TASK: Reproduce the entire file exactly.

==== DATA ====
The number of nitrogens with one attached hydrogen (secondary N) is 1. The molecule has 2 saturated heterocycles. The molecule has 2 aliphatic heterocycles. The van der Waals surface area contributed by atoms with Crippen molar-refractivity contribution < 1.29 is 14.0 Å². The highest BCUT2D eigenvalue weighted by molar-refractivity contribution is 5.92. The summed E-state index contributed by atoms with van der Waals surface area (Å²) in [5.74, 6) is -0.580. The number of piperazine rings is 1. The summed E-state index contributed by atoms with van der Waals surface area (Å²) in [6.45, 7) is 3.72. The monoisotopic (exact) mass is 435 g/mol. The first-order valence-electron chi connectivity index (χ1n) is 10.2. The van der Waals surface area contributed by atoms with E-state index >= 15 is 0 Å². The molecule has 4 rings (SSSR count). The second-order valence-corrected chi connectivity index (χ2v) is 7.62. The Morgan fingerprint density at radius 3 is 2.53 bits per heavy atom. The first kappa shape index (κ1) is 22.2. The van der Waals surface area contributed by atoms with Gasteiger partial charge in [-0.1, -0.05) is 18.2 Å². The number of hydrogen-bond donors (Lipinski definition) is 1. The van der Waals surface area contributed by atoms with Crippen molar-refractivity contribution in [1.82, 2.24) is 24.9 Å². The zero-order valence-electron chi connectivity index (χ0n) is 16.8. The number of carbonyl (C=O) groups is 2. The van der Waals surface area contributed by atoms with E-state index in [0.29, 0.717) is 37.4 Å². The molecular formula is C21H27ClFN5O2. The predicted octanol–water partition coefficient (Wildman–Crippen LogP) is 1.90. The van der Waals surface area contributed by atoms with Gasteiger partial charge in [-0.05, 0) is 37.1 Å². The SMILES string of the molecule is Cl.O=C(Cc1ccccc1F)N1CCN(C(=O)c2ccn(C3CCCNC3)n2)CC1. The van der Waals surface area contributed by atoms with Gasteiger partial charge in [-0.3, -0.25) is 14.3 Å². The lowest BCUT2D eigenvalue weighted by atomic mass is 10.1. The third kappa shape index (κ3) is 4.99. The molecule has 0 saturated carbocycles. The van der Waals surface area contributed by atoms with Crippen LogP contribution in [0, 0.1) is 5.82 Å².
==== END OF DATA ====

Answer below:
The number of nitrogens with one attached hydrogen (secondary N) is 1. The molecule has 2 saturated heterocycles. The molecule has 2 aliphatic heterocycles. The van der Waals surface area contributed by atoms with Crippen molar-refractivity contribution < 1.29 is 14.0 Å². The highest BCUT2D eigenvalue weighted by molar-refractivity contribution is 5.92. The summed E-state index contributed by atoms with van der Waals surface area (Å²) in [5.74, 6) is -0.580. The number of piperazine rings is 1. The summed E-state index contributed by atoms with van der Waals surface area (Å²) in [6.45, 7) is 3.72. The monoisotopic (exact) mass is 435 g/mol. The first-order valence-electron chi connectivity index (χ1n) is 10.2. The van der Waals surface area contributed by atoms with E-state index >= 15 is 0 Å². The molecule has 4 rings (SSSR count). The second-order valence-corrected chi connectivity index (χ2v) is 7.62. The Morgan fingerprint density at radius 3 is 2.53 bits per heavy atom. The first kappa shape index (κ1) is 22.2. The van der Waals surface area contributed by atoms with Gasteiger partial charge in [-0.1, -0.05) is 18.2 Å². The number of hydrogen-bond donors (Lipinski definition) is 1. The van der Waals surface area contributed by atoms with Crippen molar-refractivity contribution in [1.82, 2.24) is 24.9 Å². The zero-order valence-electron chi connectivity index (χ0n) is 16.8. The number of carbonyl (C=O) groups is 2. The van der Waals surface area contributed by atoms with E-state index in [0.29, 0.717) is 37.4 Å². The molecular formula is C21H27ClFN5O2. The predicted octanol–water partition coefficient (Wildman–Crippen LogP) is 1.90. The van der Waals surface area contributed by atoms with Gasteiger partial charge in [-0.05, 0) is 37.1 Å². The SMILES string of the molecule is Cl.O=C(Cc1ccccc1F)N1CCN(C(=O)c2ccn(C3CCCNC3)n2)CC1. The van der Waals surface area contributed by atoms with Gasteiger partial charge in [-0.3, -0.25) is 14.3 Å². The lowest BCUT2D eigenvalue weighted by atomic mass is 10.1. The third kappa shape index (κ3) is 4.99. The molecule has 0 saturated carbocycles. The van der Waals surface area contributed by atoms with Crippen LogP contribution in [0, 0.1) is 5.82 Å².